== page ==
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[kuh-non-i-kuh l] /kəˈnɒn ɪ kəl/
adjective, Also, canonic
pertaining to, established by, or conforming to a canon or canons.
included in the canon of the Bible.
authorized; recognized; accepted:
canonical works.
Mathematics. (of an equation, coordinate, etc.) in simplest or standard form.
following the pattern of a musical canon.
Linguistics. (of a form or pattern) characteristic, general or basic:
the canonical form of the past tense; a canonical syllable pattern.
canonicals, garments prescribed by canon law for clergy when officiating.
Origin of canonical
1150-1200; Middle English (< Anglo-French) < Medieval Latin canōnicālis, equivalent to canōnic(us) (see canon2) + -ālis -al1
Related forms
canonically, adverb
supercanonical, adjective Unabridged
Based on the Random House Dictionary, © Random House, Inc. 2017.
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Examples from the Web for canonically
Contemporary Examples
Historical Examples
  • If they were canonically and really excommunicated, then the question falls to the ground.

    The Phantom World Augustin Calmet
  • We were canonically elected and then elevated to the throne of St. Peter.

  • The Moslems do not include French "fizz" amongst the canonically forbidden drinks.

  • The two next classes wear it and are canonically and ceremonially entitled.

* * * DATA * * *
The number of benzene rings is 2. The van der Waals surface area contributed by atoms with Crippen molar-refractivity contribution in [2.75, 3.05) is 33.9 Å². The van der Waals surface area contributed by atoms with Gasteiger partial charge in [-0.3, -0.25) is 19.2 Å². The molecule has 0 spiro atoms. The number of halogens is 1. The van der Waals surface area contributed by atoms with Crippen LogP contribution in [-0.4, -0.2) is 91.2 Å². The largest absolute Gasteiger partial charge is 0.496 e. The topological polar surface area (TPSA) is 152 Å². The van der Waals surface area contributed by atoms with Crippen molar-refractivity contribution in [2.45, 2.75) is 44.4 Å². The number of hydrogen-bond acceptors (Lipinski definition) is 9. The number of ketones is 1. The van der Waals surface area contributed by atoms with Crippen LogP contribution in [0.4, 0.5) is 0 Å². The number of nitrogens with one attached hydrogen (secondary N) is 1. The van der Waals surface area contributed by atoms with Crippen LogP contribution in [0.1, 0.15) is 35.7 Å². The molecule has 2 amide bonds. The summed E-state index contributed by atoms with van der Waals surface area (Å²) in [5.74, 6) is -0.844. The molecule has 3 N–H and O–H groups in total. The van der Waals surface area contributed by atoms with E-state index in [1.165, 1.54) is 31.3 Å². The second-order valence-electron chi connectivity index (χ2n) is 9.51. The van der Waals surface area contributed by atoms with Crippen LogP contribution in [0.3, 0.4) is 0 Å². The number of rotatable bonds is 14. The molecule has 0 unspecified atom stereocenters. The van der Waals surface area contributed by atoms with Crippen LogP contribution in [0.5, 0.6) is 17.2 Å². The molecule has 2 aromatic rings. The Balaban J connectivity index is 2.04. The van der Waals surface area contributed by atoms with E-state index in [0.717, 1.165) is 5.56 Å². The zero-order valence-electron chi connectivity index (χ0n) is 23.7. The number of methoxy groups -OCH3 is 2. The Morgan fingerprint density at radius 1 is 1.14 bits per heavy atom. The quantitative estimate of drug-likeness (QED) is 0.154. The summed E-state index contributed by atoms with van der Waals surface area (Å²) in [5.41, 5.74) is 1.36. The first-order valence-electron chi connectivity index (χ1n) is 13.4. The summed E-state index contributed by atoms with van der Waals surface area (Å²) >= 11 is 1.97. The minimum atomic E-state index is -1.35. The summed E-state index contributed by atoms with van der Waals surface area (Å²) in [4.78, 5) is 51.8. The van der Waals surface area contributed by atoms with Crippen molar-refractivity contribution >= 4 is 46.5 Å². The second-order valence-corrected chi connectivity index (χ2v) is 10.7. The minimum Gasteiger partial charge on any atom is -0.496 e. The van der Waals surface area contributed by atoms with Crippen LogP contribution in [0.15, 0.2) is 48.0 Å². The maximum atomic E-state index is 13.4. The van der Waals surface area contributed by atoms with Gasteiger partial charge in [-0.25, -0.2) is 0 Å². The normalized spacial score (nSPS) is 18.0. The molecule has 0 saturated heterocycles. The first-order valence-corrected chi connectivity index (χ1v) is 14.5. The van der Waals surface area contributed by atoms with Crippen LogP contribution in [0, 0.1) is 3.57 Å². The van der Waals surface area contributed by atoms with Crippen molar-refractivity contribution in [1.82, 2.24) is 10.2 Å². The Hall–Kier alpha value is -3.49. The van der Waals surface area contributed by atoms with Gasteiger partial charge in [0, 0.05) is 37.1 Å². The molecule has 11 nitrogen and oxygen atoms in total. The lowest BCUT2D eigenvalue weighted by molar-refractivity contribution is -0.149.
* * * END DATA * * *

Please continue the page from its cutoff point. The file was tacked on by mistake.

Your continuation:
Cultus Arborum Anonymous
  • That they are not canonically and absolutely truthful is perhaps not their fault.

    The Oriental Rug William D. Ellwanger
  • In music of this kind there was no longer a field for the intricate working of canonically constructed voice parts.

    Some Forerunners of Italian Opera

    William James Henderson
  • Though they be not yet one canonically, thanks to your soldiership, the earl is her liege lord, and she is his liege lady.

    Maid Marian Thomas Love Peacock
  • These worthies returned, and informed the pope that Ignatius had been canonically deposed and Photius canonically installed.

  • From that date other parishes began to be canonically erected as such.

    Montreal 1535-1914, Volume II (of 2)

    William Henry Atherton
British Dictionary definitions for canonically


belonging to or included in a canon of sacred or other officially recognized writings
belonging to or in conformity with canon law
according to recognized law; accepted
(music) in the form of a canon
of or relating to a cathedral chapter
of or relating to a canon (clergyman)
Derived Forms
canonically, adverb
Collins English Dictionary - Complete & Unabridged 2012 Digital Edition
© William Collins Sons & Co. Ltd. 1979, 1986 © HarperCollins
Publishers 1998, 2000, 2003, 2005, 2006, 2007, 2009, 2012
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Word Origin and History for canonically



early 15c., from Medieval Latin canonicalis, from Late Latin canonicus "according to rule," in Church Latin, "pertaining to the canon" (see canon (n.2)). Earlier was canonial (early 13c.).

Online Etymology Dictionary, © 2010 Douglas Harper
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